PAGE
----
India staked new claim as a national superpower in space, landing its Chandrayaan-3 mission safely on the moon’s unexplored south pole on Wednesday.
The Chandrayaan-3 spacecraft launched last month and touch downed on the lunar surface around 8:34 a.m. ET.
The feat makes India the fourth country – after Russia, the U.S. and China – to land on the moon, and the first to land on one of the moon’s lunar poles.
People wave Indian flags as an Indian Space Research Organisation (ISRO) rocket carrying the Chandrayaan-3 spacecraft lifts off from the Satish Dhawan Space Centre in Andhra Pradesh on July 14, 2023.
R.satish Babu | Afp | Getty Images
The lunar south pole has emerged as a place of recent exploration interest thanks to recent discoveries about traces of water ice on the moon. India previously attempted a lunar south pole landing in September 2019, but a software failure caused the Chandrayaan-2 mission to crash into the surface.
“[The south pole is] really a very interesting, historical, scientific and geologic area that a lot of countries are trying to get at that can serve as a base for future exploration,” Wendy Cobb, professor of strategy and security studies at the U.S. Air Force School of Advanced Air and Space Studies, told CNBC.
Cobb added that the discovery of water on the south pole of the moon is “really important for future exploration,” as it could serve as a source of fuel for rockets and spacecraft..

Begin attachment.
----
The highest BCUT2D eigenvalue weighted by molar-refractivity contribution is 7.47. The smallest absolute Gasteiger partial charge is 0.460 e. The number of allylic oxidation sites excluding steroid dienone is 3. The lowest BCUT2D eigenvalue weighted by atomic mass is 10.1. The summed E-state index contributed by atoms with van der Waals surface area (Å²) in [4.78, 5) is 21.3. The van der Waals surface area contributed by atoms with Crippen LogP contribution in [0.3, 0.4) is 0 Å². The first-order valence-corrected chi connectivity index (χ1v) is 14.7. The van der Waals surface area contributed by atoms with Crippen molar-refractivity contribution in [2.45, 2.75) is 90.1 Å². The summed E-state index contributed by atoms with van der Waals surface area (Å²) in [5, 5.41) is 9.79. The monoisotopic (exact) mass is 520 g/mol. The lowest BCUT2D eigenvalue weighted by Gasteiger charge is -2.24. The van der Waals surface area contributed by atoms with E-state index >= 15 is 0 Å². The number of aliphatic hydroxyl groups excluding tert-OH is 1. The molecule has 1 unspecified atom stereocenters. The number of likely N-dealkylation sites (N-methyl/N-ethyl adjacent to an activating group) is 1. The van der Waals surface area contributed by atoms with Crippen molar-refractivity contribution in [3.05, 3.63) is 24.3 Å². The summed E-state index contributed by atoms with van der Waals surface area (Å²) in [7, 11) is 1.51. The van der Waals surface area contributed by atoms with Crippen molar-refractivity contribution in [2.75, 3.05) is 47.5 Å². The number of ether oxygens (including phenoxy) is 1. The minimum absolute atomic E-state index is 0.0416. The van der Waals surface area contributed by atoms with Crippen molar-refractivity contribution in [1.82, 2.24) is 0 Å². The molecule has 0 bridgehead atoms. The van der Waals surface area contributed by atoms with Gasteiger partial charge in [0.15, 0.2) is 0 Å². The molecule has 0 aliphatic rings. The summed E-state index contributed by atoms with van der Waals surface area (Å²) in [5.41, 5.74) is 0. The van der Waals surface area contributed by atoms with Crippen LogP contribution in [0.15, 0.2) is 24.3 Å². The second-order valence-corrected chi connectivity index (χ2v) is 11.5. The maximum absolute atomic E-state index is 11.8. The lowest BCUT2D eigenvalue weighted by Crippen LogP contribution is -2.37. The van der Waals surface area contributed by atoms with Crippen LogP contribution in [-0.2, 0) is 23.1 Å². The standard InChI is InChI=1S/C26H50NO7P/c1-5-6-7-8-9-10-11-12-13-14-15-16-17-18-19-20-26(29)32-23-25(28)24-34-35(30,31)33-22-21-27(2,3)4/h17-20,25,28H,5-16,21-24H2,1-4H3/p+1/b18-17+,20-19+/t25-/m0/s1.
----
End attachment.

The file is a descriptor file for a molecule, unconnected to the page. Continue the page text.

Days prior to Chandrayaan-3’s scheduled landing, Russia attempted to land its first spacecraft on the moon in almost 50 years. But the Luna-25 mission smashed into the lunar surface on Saturday, with Russian space agency Roscosmos confirming the spacecraft spun of control.
India is increasingly seen as a top player in space geopolitically.
During a June visit from India’s Prime Minister Narendra Modi, he signed agreements alongside President Joe Biden to join the Artemis Accords and further collaborate on missions between ISRO and NASA. Next year, the space agencies are expected to work together to fly Indian astronauts to the International Space Station.
India has also done more with less than its top global counterparts, with ISRO’s annual budget a fraction of NASA’s. In 2020, ISRO estimated the Chandrayaan-3 mission would cost about $75 million. The Covid pandemic delayed the Chandrayaan-3 mission from launching in 2021.